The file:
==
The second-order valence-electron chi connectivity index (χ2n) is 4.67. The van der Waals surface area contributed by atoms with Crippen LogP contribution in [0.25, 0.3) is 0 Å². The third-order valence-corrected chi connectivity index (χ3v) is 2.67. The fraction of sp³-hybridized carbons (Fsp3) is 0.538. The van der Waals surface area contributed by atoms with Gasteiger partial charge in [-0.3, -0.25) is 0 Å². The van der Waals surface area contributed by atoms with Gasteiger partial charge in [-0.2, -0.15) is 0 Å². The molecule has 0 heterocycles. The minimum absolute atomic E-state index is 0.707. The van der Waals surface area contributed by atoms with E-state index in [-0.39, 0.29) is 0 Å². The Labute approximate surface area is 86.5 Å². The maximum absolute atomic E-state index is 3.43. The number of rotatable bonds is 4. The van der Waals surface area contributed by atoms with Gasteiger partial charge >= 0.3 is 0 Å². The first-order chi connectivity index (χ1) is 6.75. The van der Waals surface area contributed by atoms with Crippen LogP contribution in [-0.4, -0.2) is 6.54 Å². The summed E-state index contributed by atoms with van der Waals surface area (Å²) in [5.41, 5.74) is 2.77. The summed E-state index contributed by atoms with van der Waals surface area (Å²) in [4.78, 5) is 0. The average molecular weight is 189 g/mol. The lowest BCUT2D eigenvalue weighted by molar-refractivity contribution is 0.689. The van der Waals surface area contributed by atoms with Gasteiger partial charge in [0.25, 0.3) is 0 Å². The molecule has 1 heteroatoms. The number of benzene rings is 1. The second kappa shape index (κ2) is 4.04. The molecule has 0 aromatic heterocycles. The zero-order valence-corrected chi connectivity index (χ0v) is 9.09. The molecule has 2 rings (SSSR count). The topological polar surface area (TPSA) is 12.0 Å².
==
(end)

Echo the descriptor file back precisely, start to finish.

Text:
The second-order valence-electron chi connectivity index (χ2n) is 4.67. The van der Waals surface area contributed by atoms with Crippen LogP contribution in [0.25, 0.3) is 0 Å². The third-order valence-corrected chi connectivity index (χ3v) is 2.67. The fraction of sp³-hybridized carbons (Fsp3) is 0.538. The van der Waals surface area contributed by atoms with Gasteiger partial charge in [-0.3, -0.25) is 0 Å². The van der Waals surface area contributed by atoms with Gasteiger partial charge in [-0.2, -0.15) is 0 Å². The molecule has 0 heterocycles. The minimum absolute atomic E-state index is 0.707. The van der Waals surface area contributed by atoms with E-state index in [-0.39, 0.29) is 0 Å². The Labute approximate surface area is 86.5 Å². The maximum absolute atomic E-state index is 3.43. The number of rotatable bonds is 4. The van der Waals surface area contributed by atoms with Gasteiger partial charge >= 0.3 is 0 Å². The first-order chi connectivity index (χ1) is 6.75. The van der Waals surface area contributed by atoms with Crippen LogP contribution in [-0.4, -0.2) is 6.54 Å². The summed E-state index contributed by atoms with van der Waals surface area (Å²) in [5.41, 5.74) is 2.77. The summed E-state index contributed by atoms with van der Waals surface area (Å²) in [4.78, 5) is 0. The average molecular weight is 189 g/mol. The lowest BCUT2D eigenvalue weighted by molar-refractivity contribution is 0.689. The van der Waals surface area contributed by atoms with Gasteiger partial charge in [0.25, 0.3) is 0 Å². The molecule has 1 heteroatoms. The number of benzene rings is 1. The second kappa shape index (κ2) is 4.04. The molecule has 0 aromatic heterocycles. The zero-order valence-corrected chi connectivity index (χ0v) is 9.09. The molecule has 2 rings (SSSR count). The topological polar surface area (TPSA) is 12.0 Å².